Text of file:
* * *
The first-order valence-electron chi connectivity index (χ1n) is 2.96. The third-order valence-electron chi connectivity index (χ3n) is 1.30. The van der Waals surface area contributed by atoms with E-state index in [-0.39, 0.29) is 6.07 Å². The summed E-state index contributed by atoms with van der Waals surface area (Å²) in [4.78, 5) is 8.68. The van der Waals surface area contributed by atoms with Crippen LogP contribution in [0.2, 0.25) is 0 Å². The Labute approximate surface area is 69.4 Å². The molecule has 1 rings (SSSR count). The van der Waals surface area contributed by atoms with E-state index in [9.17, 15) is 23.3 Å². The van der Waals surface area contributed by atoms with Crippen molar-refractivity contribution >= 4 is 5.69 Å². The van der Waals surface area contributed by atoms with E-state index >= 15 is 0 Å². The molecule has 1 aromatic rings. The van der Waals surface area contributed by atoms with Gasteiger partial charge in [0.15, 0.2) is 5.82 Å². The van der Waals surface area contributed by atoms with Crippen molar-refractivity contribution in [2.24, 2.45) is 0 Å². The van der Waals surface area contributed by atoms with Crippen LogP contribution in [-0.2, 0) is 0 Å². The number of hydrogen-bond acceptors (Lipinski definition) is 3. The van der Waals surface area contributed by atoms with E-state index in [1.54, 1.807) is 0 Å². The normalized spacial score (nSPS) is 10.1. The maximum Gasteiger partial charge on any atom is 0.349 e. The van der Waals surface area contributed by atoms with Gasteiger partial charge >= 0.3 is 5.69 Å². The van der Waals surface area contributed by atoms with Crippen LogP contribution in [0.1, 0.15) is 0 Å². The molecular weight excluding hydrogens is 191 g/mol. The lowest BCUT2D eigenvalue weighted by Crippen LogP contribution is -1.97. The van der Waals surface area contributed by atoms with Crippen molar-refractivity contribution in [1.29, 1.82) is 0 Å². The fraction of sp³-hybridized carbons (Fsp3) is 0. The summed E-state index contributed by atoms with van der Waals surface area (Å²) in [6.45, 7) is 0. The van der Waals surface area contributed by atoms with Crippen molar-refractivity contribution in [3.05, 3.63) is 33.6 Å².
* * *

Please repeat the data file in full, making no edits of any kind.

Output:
The first-order valence-electron chi connectivity index (χ1n) is 2.96. The third-order valence-electron chi connectivity index (χ3n) is 1.30. The van der Waals surface area contributed by atoms with E-state index in [-0.39, 0.29) is 6.07 Å². The summed E-state index contributed by atoms with van der Waals surface area (Å²) in [4.78, 5) is 8.68. The van der Waals surface area contributed by atoms with Crippen LogP contribution in [0.2, 0.25) is 0 Å². The Labute approximate surface area is 69.4 Å². The molecule has 1 rings (SSSR count). The van der Waals surface area contributed by atoms with E-state index in [9.17, 15) is 23.3 Å². The van der Waals surface area contributed by atoms with Crippen molar-refractivity contribution >= 4 is 5.69 Å². The van der Waals surface area contributed by atoms with E-state index >= 15 is 0 Å². The molecule has 1 aromatic rings. The van der Waals surface area contributed by atoms with Gasteiger partial charge in [0.15, 0.2) is 5.82 Å². The van der Waals surface area contributed by atoms with Crippen molar-refractivity contribution in [2.24, 2.45) is 0 Å². The van der Waals surface area contributed by atoms with Crippen LogP contribution in [-0.2, 0) is 0 Å². The number of hydrogen-bond acceptors (Lipinski definition) is 3. The van der Waals surface area contributed by atoms with E-state index in [1.54, 1.807) is 0 Å². The normalized spacial score (nSPS) is 10.1. The maximum Gasteiger partial charge on any atom is 0.349 e. The van der Waals surface area contributed by atoms with Gasteiger partial charge >= 0.3 is 5.69 Å². The van der Waals surface area contributed by atoms with Crippen LogP contribution in [0.1, 0.15) is 0 Å². The molecular weight excluding hydrogens is 191 g/mol. The lowest BCUT2D eigenvalue weighted by Crippen LogP contribution is -1.97. The van der Waals surface area contributed by atoms with Crippen molar-refractivity contribution in [1.29, 1.82) is 0 Å². The fraction of sp³-hybridized carbons (Fsp3) is 0. The summed E-state index contributed by atoms with van der Waals surface area (Å²) in [6.45, 7) is 0. The van der Waals surface area contributed by atoms with Crippen molar-refractivity contribution in [3.05, 3.63) is 33.6 Å².